#### Answer

(a) Using Hamilton's method, each state is apportioned the following number of seats:
State A is apportioned 22 seats.
State B is apportioned 22 seats.
State C is apportioned 27 seats.
State D is apportioned 30 seats.
State E is apportioned 99 seats.
(b) State A's population increased 9.0 %
State B's population increased 8.9 %
State C's population increased 3.8 %
State D's population increased 3.3 %
State E's population increased 2.0 %
(c) Using Hamilton's method, each state is apportioned the following number of seats:
State A is apportioned 23 seats.
State B is apportioned 24 seats.
State C is apportioned 26 seats.
State D is apportioned 30 seats.
State E is apportioned 97 seats.
State A's population increased by 9.0% and it was given one more seat (compared with part a). State B's population increased by 8.9% and it was given two more seats (compared with part a).
Since State A was given one more seat after its population increased, State A did not lose any seats to State B. Therefore, the population paradox did not occur.

#### Work Step by Step

(a) We can find the standard divisor.
$standard~divisor = \frac{total ~population}{number~of~ seats}$
$standard~divisor = \frac{20,000}{200}$
$standard~divisor = 100$
We can find each state's standard quota. The standard quota of each state is the state's population divided by the standard divisor.
State A:
$standard ~quota = \frac{population}{standard~divisor}$
$standard~quota = \frac{2224}{100}$
$standard~quota = 22.24$
State B:
$standard ~quota = \frac{population}{standard~divisor}$
$standard~quota = \frac{2236}{100}$
$standard~quota = 22.36$
State C:
$standard ~quota = \frac{population}{standard~divisor}$
$standard~quota = \frac{2640}{100}$
$standard~quota = 26.40$
State D:
$standard ~quota = \frac{population}{standard~divisor}$
$standard~quota = \frac{3030}{100}$
$standard~quota = 30.30$
State E:
$standard ~quota = \frac{population}{standard~divisor}$
$standard~quota = \frac{9870}{100}$
$standard~quota = 98.70$
Hamilton's method is an apportionment method that involves rounding each standard quota down to the nearest whole number. Surplus seats are given, one at a time, to the states with the largest decimal parts in their standard quotas until there are no more surplus seats.
Initially, each state is apportioned its lower quota.
State A is apportioned 22 seats.
State B is apportioned 22 seats.
State C is apportioned 26 seats.
State D is apportioned 30 seats.
State E is apportioned 98 seats.
The total number of seats which have been apportioned is 22 + 22 + 26 + 30 + 98 = 198 seats
Since there is a total of 200 seats, there are two surplus seats. The first seat is given to State E because it has the largest decimal part (0.70) in its standard quota. The first seat is given to State C because it has the largest decimal part (0.40) in its standard quota.
Using Hamilton's method, each state is apportioned the following number of seats:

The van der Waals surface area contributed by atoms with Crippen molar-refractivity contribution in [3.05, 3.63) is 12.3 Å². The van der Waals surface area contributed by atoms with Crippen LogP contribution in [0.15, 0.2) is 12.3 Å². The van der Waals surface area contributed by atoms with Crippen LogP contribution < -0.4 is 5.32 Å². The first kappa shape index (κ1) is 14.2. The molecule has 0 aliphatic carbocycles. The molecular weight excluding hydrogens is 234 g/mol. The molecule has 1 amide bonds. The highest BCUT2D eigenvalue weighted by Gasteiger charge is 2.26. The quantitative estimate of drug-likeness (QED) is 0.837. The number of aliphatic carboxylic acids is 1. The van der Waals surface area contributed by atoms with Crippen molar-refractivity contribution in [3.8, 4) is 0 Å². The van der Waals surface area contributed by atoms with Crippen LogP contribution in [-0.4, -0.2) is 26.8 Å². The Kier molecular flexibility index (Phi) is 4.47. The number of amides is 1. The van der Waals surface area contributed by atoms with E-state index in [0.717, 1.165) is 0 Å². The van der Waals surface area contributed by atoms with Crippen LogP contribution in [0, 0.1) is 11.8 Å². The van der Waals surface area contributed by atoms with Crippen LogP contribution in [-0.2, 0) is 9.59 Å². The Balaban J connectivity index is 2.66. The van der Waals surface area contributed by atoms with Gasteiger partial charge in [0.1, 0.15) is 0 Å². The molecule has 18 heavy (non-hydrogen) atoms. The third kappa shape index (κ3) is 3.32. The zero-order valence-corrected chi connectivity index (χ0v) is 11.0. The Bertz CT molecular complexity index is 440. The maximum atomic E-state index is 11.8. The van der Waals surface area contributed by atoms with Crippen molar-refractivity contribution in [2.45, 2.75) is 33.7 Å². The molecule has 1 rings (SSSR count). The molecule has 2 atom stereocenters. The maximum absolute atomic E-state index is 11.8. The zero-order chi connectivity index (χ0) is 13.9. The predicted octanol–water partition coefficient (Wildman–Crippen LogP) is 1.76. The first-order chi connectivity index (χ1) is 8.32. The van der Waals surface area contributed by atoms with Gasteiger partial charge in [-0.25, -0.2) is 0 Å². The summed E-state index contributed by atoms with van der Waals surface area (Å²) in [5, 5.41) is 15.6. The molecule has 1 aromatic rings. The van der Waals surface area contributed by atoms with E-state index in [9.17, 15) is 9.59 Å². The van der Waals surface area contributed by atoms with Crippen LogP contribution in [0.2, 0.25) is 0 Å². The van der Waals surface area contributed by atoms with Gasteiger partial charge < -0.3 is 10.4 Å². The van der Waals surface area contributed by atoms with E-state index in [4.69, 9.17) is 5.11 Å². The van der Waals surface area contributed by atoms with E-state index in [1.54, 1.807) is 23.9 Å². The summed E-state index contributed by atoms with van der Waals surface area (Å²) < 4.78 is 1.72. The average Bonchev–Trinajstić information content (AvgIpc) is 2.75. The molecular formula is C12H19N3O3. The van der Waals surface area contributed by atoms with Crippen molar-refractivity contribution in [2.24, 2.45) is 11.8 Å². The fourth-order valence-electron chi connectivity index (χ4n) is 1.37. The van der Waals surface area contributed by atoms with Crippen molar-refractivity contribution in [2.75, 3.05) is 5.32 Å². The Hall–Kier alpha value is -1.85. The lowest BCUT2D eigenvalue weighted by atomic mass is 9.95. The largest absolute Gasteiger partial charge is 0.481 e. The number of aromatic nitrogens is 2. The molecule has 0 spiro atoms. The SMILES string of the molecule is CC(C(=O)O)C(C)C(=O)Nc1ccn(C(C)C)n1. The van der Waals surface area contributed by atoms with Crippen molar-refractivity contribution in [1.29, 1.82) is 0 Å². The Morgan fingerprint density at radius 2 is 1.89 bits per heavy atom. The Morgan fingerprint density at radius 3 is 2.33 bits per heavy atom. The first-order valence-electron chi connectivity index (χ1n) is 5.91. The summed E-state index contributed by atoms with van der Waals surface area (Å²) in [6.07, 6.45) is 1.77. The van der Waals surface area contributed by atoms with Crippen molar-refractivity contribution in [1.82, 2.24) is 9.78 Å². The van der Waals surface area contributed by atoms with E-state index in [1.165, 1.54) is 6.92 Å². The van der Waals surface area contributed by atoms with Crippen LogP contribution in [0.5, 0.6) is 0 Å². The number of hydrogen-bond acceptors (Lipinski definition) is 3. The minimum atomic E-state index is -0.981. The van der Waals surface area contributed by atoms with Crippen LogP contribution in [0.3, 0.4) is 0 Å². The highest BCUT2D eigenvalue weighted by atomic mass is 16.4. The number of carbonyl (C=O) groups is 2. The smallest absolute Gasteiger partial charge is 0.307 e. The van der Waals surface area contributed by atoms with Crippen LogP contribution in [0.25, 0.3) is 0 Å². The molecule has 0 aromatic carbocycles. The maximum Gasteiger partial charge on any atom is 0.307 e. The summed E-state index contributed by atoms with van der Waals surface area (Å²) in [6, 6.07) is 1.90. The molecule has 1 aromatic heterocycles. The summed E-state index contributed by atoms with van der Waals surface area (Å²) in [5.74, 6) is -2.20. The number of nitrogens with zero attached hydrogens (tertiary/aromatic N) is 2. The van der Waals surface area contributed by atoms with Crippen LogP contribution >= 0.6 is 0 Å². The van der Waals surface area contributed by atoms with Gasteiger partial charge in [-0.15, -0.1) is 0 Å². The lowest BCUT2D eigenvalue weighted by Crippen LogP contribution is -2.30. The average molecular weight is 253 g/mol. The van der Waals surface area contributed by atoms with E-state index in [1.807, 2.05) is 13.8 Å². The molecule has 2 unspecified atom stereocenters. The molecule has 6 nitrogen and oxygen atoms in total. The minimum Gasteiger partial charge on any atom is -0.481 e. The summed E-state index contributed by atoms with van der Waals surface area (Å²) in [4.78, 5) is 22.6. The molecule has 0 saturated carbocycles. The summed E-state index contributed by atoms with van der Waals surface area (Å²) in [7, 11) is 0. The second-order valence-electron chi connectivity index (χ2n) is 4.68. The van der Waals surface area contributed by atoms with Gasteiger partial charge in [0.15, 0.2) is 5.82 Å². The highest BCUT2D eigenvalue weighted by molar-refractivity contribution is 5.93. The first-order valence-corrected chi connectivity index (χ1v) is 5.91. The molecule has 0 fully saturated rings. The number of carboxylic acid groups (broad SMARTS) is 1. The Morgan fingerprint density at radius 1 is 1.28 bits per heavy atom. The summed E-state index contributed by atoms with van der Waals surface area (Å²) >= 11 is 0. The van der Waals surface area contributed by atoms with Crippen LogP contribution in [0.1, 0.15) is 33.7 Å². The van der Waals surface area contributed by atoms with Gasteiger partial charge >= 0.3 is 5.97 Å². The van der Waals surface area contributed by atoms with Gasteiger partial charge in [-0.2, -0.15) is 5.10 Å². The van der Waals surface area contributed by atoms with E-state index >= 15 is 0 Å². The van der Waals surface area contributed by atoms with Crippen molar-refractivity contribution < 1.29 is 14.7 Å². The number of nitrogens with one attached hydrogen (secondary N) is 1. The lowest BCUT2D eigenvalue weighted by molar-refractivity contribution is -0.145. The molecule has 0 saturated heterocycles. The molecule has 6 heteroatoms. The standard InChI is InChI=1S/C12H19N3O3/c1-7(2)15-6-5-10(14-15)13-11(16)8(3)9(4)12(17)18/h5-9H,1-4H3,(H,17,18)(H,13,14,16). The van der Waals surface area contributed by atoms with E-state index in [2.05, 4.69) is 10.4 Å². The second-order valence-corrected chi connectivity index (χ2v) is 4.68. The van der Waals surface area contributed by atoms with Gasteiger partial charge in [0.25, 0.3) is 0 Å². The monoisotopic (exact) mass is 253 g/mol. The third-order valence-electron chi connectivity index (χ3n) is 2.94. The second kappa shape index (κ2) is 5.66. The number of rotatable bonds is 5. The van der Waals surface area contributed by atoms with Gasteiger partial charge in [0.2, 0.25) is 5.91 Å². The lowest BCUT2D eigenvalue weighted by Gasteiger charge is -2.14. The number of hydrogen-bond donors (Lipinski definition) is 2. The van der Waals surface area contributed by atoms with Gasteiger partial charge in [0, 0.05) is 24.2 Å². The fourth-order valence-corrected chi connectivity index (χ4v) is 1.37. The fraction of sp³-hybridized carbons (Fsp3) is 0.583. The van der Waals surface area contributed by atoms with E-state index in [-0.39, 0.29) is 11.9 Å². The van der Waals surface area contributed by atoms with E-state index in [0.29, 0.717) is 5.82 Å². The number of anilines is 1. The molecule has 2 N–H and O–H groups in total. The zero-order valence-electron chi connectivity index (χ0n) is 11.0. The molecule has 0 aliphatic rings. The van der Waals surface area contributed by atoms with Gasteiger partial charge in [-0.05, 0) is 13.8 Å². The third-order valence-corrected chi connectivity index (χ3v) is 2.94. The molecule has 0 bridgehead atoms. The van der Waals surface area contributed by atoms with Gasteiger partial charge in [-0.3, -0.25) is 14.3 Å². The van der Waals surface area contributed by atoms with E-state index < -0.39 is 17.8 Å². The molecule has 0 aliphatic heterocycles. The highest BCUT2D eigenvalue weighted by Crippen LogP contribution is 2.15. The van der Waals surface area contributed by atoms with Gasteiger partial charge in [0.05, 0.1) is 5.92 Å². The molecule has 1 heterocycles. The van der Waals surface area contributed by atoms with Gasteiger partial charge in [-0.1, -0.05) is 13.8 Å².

State A is apportioned 22 seats.
State B is apportioned 22 seats.
State C is apportioned 26 + 1 = 27 seats.
State D is apportioned 30 seats.
State E is apportioned 98 + 1 = 99 seats.
(b) We can find the percent increase in the population in each state.
State A:
$\frac{2424-2224}{2224}\times 100\% = 9.0\%$
State B:
$\frac{2436-2236}{2236}\times 100\% = 8.9\%$
State C:
$\frac{2740-2640}{2640}\times 100\% = 3.8\%$
State D:
$\frac{3130-3030}{3030}\times 100\% = 3.3\%$
State E:
$\frac{10,070-9870}{9870}\times 100\% = 2.0\%$
(c) After the population increase, we can find the new standard divisor.
$standard~divisor = \frac{total ~population}{number~of~ seats}$
$standard~divisor = \frac{20,800}{200}$
$standard~divisor = 104$
We can find each state's standard quota. The standard quota of each state is the state's population divided by the standard divisor.
State A:
$standard ~quota = \frac{population}{standard~divisor}$
$standard~quota = \frac{2424}{104}$
$standard~quota = 23.31$
State B:
$standard ~quota = \frac{population}{standard~divisor}$
$standard~quota = \frac{2436}{104}$
$standard~quota = 23.42$
State C:
$standard ~quota = \frac{population}{standard~divisor}$
$standard~quota = \frac{2740}{104}$
$standard~quota = 26.35$
State D:
$standard ~quota = \frac{population}{standard~divisor}$
$standard~quota = \frac{3030}{104}$
$standard~quota = 30.10$
State E:
$standard ~quota = \frac{population}{standard~divisor}$
$standard~quota = \frac{9870}{104}$
$standard~quota = 96.83$
Hamilton's method is an apportionment method that involves rounding each standard quota down to the nearest whole number. Surplus seats are given, one at a time, to the states with the largest decimal parts in their standard quotas until there are no more surplus seats.
Initially, each state is apportioned its lower quota.
State A is apportioned 23 seats.
State B is apportioned 23 seats.
State C is apportioned 26 seats.
State D is apportioned 30 seats.
State E is apportioned 96 seats.
The total number of seats which have been apportioned is 23 + 23 + 26 + 30 + 96 = 198 seats
Since there is a total of 200 seats, there are two surplus seats. The first seat is given to State E because it has the largest decimal part (0.83) in its standard quota. The first seat is given to State B because it has the largest decimal part (0.42) in its standard quota.
Using Hamilton's method, each state is apportioned the following number of seats:
State A is apportioned 23 seats.
State B is apportioned 23 + 1 = 24 seats.
State C is apportioned 26 seats.
State D is apportioned 30 seats.
State E is apportioned 96 + 1 = 97 seats.
State A's population increased by 9.0% and it was given one more seat (compared with part a). State B's population increased by 8.9% and it was given two more seats (compared with part a).
Since State A was given one more seat after its population increased, State A did not lose any seats to State B. Therefore, the population paradox did not occur.